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1. a hypnotic state resembling sleep
2. Spiritualism a state in which a medium, having temporarily lost consciousness, can supposedly be controlled by an intelligence from without as a means of communication with the dead
3. a type of electronic dance music with repetitive rhythms, aiming at a hypnotic effect
Collins Discovery Encyclopedia, 1st edition © HarperCollins Publishers 2005
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A Thai man goes into a trance and races towards a stage area during an occult rite at Bang Phra Temple, 30 miles west of Bangkok. AP/WideWorld Photos.


(religion, spiritualism, and occult)

There are four different levels of brainwave activity that prescribe altered states of consciousness. These are designated beta, alpha, theta and delta. Normal wide awake consciousness is the beta state, with brainwaves ranging from 14 to 27 cycles per second. The next level down is the alpha level, and this is characterized by brainwaves of 8 to 13 cycles per second. Below this is theta at 4 to 8 cycles per second, and delta operates at 0 to 4 cycles per second.

Beta is the usual wide awake mode. During this mode, up to seventy-five percent of consciousness is spent monitoring physical functions. The next step down, alpha, is achieved in meditation. It is also the state for daydreaming, the hypnagogic state (just prior to falling asleep at night), and the hypnopompic state (just coming out of sleep in the morning). Alpha would be regarded as a “light trance” state.

The theta state is the equivalent of a light sleep, where there is a general unawareness of what is going on around the person. It is possible to achieve this state when in deep meditation. Delta, the deepest level, is sound asleep with no knowledge whatsoever of what is happening. It is the equivalent of somnambulism in hypnosis.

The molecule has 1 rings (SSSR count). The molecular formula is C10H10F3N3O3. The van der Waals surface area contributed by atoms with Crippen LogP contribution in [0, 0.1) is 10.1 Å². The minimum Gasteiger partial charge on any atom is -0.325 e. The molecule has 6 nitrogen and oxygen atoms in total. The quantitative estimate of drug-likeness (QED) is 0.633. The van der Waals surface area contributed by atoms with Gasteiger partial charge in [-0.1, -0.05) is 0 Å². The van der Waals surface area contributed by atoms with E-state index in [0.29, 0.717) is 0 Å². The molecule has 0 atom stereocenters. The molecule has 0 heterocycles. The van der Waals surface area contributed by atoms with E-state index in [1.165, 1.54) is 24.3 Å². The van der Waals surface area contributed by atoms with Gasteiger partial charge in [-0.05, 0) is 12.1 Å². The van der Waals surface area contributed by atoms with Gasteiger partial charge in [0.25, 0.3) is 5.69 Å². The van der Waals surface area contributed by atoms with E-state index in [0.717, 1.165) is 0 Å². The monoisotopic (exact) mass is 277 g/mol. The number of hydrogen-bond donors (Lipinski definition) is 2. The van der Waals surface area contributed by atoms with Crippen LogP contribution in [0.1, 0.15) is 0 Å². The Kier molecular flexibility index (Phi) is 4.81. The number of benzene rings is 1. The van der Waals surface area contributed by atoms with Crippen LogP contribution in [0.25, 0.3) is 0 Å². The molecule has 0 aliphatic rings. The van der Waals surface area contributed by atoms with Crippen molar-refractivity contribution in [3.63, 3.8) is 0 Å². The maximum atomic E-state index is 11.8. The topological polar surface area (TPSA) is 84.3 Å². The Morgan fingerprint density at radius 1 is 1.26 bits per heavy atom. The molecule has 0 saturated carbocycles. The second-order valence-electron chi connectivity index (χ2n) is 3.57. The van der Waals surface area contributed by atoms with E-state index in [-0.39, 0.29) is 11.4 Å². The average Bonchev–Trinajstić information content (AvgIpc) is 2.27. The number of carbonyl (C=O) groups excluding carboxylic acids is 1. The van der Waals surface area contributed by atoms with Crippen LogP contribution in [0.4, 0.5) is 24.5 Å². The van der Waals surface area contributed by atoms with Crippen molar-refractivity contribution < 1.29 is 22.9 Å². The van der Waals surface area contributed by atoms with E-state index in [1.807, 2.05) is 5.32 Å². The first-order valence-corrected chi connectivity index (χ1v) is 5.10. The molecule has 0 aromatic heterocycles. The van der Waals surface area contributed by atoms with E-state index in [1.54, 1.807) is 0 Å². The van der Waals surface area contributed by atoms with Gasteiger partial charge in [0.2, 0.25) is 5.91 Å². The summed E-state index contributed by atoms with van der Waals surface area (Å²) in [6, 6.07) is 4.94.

Trance in the Spiritualistic sense is the freeing of the spiritual perception, the freeing of those faculties which belong to the spiritual-being, and thereby suspending the physical-being. As the physical senses become dormant, there is a sinking sensation, or depending on the individual, it can be a soaring sensation. It is a sensation of freedom, of leaving the earthly restrictions on the physical body. Many mediums say that when going into trance it helps to be working in a circle of like-minded people. Whether or not they are all holding hands, there is a concentration of energies that can be enormously beneficial to the medium in passing into trance and establishing contact with the spirit world. The British medium ivy Northage said,

The medium’s mind is taken over to a greater or lesser degree by the controlling spirit. In my own case this was a gradual process of complete withdrawal on my part and an increasing command on Chan’s [her spirit guide]. Its purpose in psychic and spiritual terms is to extend the power of spiritual influence to reach and obtain more positive response in communication with the other world. Many would-be mediums believe trance work will automatically separate them from subconscious interference, but this is not so. Its first essential is a loose etheric body, together with a mental confidence in their own purpose and the ability of the guides who work with them. It is never a substitute for positive mediumship, but can reduce obstruction to spirit activity by creating a real dependence upon the guide, thus enabling him to work more freely. This must depend upon the depth of trance and the ability of the medium to control his own thoughts and emotions.

Not all Spiritualist mediums go into trance. John Edward is a good example of someone who operates in full consciousness (and in full light) and is extremely effective in his spiritual contact. But for every one that does not go into trance, there are many more who do, though the depth of that trance may vary tremendously. For some phenomena—mostly physical—a deep trance does seem to be essential.

Trance may occur intentionally or spontaneously, and might be just a light trance or one of the deeper variety. In the lighter trance, the medium invariably has full memory after the event of all that transpired. In the deeper states, the medium has no knowledge of what took place the whole time he or she was in the altered state. Sometimes a medium is not even aware of being in trance because it is such a light one. For example, most mediums and psychics would swear they are not entranced when doing something like psychometry or simple clairvoyance, yet they have invariably slipped from the beta state into the beginnings of alpha.